When Franco opened his own pizzeria, just around the corner, in an 18th century 3-story palmento (a historic building housing an olive press), he took everything he had learned up to that point and made it, well, better. His pizza is by all standards the perfect link between tradition and innovation, craftsmanship and research. “Instead of a scale, my Dad used the palm of his hand to measure salt. My job as an artisan of pizza is to stay on my feet so I can quickly make adjustments in order to maintain the quality of the product unvaried.”

He also says, “my product is artisanal, but the numbers are industrial.” Unsurprisingly, there’s always a line in front of Pepe in Grani. His pizza is worth the wait.

“Sensazioni di Costiera”: fried pizza dough topped with anchovies and tomatoes /Alberto Blasetti

Franco makes a dough so light and custardy (the best analogy is with the crumb of Tartine’s country loaf), that you can eat 5 slices and 5 mini pizzas without so much of a hiccup. I know because I did. He makes it with pasta di riporto (dough reserved from a previous batch) and yeast, adding more water than predicated by the official Neapolitan guidelines, salt from the salt beds of Trapani and a special blend of flour he continuously adjusts. All his dough is hand mixed (he’s developing a mechanical mixer, but isn’t quite there yet) in wooden troughs (madie), a massive strain on the arms. If all this wasn’t enough to make him special, there’s his peculiar sense for flavor pairings, a lesson he’s learned from an ongoing dialogue with his chef friends. But Pepe’s pizza is not frou-frou. Far from it.

A few examples? His Margherita sbagliata, made with buffalo milk mozzarella and finished, post bake, with a basil and pomodoro riccio reduction. It has won many awards. It’s a nod to our flag. It’s to die for. Or his calzone filled with curly endive, olives from Caiazzo, capers and anchovies from Cetara (birthplace of the fish sauce colatura di alici); or his Scarpetta, with buffalo milk mozzarella, two textures of Parmigiano cheese and tomato compote; or his version of the Marinara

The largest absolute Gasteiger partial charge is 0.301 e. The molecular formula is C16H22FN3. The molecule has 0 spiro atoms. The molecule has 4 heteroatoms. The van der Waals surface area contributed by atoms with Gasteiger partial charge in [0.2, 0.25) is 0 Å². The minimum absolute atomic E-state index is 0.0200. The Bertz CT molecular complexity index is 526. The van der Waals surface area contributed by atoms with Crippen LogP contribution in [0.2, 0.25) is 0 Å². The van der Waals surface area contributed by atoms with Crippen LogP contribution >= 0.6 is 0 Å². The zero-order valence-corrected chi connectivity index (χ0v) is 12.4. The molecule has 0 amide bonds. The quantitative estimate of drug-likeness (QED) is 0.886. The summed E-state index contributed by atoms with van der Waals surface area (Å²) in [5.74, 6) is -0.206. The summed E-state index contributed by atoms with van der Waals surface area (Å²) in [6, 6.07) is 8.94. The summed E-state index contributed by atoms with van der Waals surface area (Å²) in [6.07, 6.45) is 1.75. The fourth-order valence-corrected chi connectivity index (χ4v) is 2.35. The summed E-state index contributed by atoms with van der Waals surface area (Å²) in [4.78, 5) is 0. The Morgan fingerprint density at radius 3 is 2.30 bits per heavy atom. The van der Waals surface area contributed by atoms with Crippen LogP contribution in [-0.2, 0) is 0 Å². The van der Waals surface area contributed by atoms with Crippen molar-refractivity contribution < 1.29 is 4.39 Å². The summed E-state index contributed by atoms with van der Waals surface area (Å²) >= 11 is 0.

Franco Pepe’s famous Calzone filled with curly endive, olives from Caiazzo, capers and anchovies from Cetara /Alberto Blasetti

He’s been working on reducing the size of his pizza, on healthier yet no less delicious menu options. He never stops. I can’t wait for you to try these works of art and ingenuity – and to meet some of Pepe’s producers. But wait – what if your port of call is Sorrento and not Naples? Sorrento is two hours from Pepe in Grani – too far for a shore excursion.

“This one’s for you to solve,” said Adam Sachs. Fortunately, solving a problem turned into a great opportunity.

I asked Franco and he suggested we’d organize a tasting at his good friend, chef Peppe Guida’s, in Vico Equense, near Sorrento. Peppe Guida is a legend in his own, an artisan of flavor so in tune with his ingredients he has created a delicious tradition of essential, elegant dishes for which he’s celebrated all over Italy. His spaghetti al pomodoro is almost archetypal. His spaghettini with lemon water, extra-virgin olive oil and provolone cheese is something mystical.

If you sign up for the shore excursion departing Sorrento, you will visit Villa Rosa, Guida’s agriturismo, a short distance from his 1 Michelin restaurant, Nonna Rosa. You’ll admire his vegetable garden, and a magnificent view of the gulf. You’ll also see the wood fired oven where Franco Pepe will bake his legendary pizza right in front of you, as one of the local cheese masters demonstrates live how he makes fiordilatte (cow’s milk mozzarella) for topping (you will then go to his caseificio to see how the Provolone del Monaco, one of the crown jewels of the Sorrentine peninsula, is made).

The menu will combine Franco’s pizza and a few of Guida’s signature dishes. The two have collaborated before, and their gastronomic call-and-response is jazzy.   

Whether it’s Naples or Sorrento, you’re in for a treat.